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Please note that Mommsen uses the AUC chronology (Ab Urbe Condita), i.e. from the founding of the City of Rome. You can use this reference table to have the B.C. dates


V. The Establishment of the Military Monarchy

From: The History of Rome, by Theodor Mommsen
Translated with the sanction of the author by William Purdie Dickson

The History of Old Rome

Chapter III - The Fall of the Oligarchy and the Rule of Pompeius


The Original Greek New Testament

» Contents of this Chapter

Page 23

Reappearance of Pompeius

It was a decisive crisis. The oligarchy, though degraded and disarmed, was not yet overthrown, for the management of public affairs was still in the hands of the senate; but it would fall, if its opponents should appropriate to themselves that management, and more especially the superintendence of military affairs; and now this was possible. If proposals for another and better management of the war by land and sea were now submitted to the comitia, the senate was obviously--looking to the temper of the burgesses-- not in a position to prevent their passing; and an interference of the burgesses in these supreme questions of administration was practically the deposition of the senate and the transference of the conduct of the state to the leaders of opposition.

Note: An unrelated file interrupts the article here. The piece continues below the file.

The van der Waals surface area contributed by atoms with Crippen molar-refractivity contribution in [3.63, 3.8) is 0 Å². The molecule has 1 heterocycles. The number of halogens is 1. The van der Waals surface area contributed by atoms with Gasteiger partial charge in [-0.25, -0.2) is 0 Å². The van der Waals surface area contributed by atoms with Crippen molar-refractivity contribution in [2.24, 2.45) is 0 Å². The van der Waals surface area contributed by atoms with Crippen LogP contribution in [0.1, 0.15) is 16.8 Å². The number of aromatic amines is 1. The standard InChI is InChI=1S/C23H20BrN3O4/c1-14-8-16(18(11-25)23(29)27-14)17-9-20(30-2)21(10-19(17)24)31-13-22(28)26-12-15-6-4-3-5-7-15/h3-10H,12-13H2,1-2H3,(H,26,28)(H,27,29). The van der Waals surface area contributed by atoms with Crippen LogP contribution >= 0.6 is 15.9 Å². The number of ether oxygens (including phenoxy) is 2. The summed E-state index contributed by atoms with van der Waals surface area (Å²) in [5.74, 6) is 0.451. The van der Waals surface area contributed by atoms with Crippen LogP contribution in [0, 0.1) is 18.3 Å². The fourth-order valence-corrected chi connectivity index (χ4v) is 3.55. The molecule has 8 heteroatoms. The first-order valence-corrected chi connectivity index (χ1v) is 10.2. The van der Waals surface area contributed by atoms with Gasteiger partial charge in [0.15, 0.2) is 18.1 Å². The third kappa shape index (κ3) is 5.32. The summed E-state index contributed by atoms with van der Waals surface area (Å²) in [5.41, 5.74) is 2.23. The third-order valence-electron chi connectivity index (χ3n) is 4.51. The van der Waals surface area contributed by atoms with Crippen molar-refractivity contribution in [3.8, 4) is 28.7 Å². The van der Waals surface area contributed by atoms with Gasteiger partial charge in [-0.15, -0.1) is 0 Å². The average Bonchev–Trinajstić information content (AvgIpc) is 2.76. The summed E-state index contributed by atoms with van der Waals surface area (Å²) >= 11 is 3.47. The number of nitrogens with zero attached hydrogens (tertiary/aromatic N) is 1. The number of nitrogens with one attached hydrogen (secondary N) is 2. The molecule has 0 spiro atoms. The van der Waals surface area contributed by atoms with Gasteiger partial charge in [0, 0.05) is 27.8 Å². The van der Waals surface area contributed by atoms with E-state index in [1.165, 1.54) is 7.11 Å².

Once more the concatenation of events brought the decision into the hands of Pompeius. For more than two years the famous general had lived as a private citizen in the capital. His voice was seldom heard in the senate-house or in the Forum; in the former he was unwelcome and without decisive influence, in the latter he was afraid of the stormy proceedings of the parties. But when he did show himself, it was with the full retinue of his clients high and low, and the very solemnity of his reserve imposed on the multitude.

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